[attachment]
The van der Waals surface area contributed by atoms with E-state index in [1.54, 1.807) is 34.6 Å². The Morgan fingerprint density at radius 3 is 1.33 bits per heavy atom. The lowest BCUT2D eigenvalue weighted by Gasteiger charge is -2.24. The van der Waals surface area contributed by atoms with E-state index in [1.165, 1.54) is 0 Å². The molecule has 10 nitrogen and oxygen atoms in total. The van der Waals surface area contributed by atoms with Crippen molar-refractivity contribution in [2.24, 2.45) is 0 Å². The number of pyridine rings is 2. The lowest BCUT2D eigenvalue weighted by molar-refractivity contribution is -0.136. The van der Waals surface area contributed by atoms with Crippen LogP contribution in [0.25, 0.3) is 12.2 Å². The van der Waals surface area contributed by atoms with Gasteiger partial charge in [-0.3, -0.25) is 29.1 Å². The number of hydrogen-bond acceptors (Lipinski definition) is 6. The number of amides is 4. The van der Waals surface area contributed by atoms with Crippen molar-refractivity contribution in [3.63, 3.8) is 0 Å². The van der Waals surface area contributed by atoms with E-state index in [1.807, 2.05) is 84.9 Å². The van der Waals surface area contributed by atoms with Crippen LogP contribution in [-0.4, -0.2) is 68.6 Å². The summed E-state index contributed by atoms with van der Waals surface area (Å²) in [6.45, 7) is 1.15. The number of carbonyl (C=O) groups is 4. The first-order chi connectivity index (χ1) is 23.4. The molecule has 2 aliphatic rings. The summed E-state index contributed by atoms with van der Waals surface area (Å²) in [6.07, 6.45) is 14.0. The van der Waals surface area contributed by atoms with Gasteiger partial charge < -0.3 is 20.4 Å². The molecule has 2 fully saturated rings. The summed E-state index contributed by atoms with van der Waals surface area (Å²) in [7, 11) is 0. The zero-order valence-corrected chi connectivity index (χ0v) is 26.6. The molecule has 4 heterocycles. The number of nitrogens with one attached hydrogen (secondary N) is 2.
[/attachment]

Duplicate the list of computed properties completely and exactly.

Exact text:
The van der Waals surface area contributed by atoms with E-state index in [1.54, 1.807) is 34.6 Å². The Morgan fingerprint density at radius 3 is 1.33 bits per heavy atom. The lowest BCUT2D eigenvalue weighted by Gasteiger charge is -2.24. The van der Waals surface area contributed by atoms with E-state index in [1.165, 1.54) is 0 Å². The molecule has 10 nitrogen and oxygen atoms in total. The van der Waals surface area contributed by atoms with Crippen molar-refractivity contribution in [2.24, 2.45) is 0 Å². The number of pyridine rings is 2. The lowest BCUT2D eigenvalue weighted by molar-refractivity contribution is -0.136. The van der Waals surface area contributed by atoms with Crippen LogP contribution in [0.25, 0.3) is 12.2 Å². The van der Waals surface area contributed by atoms with Gasteiger partial charge in [-0.3, -0.25) is 29.1 Å². The number of hydrogen-bond acceptors (Lipinski definition) is 6. The number of amides is 4. The van der Waals surface area contributed by atoms with Crippen molar-refractivity contribution in [3.63, 3.8) is 0 Å². The van der Waals surface area contributed by atoms with E-state index in [1.807, 2.05) is 84.9 Å². The van der Waals surface area contributed by atoms with Crippen LogP contribution in [-0.4, -0.2) is 68.6 Å². The summed E-state index contributed by atoms with van der Waals surface area (Å²) in [6.45, 7) is 1.15. The number of carbonyl (C=O) groups is 4. The first-order chi connectivity index (χ1) is 23.4. The molecule has 2 aliphatic rings. The summed E-state index contributed by atoms with van der Waals surface area (Å²) in [6.07, 6.45) is 14.0. The van der Waals surface area contributed by atoms with Gasteiger partial charge < -0.3 is 20.4 Å². The molecule has 2 fully saturated rings. The summed E-state index contributed by atoms with van der Waals surface area (Å²) in [7, 11) is 0. The zero-order valence-corrected chi connectivity index (χ0v) is 26.6. The molecule has 4 heterocycles. The number of nitrogens with one attached hydrogen (secondary N) is 2.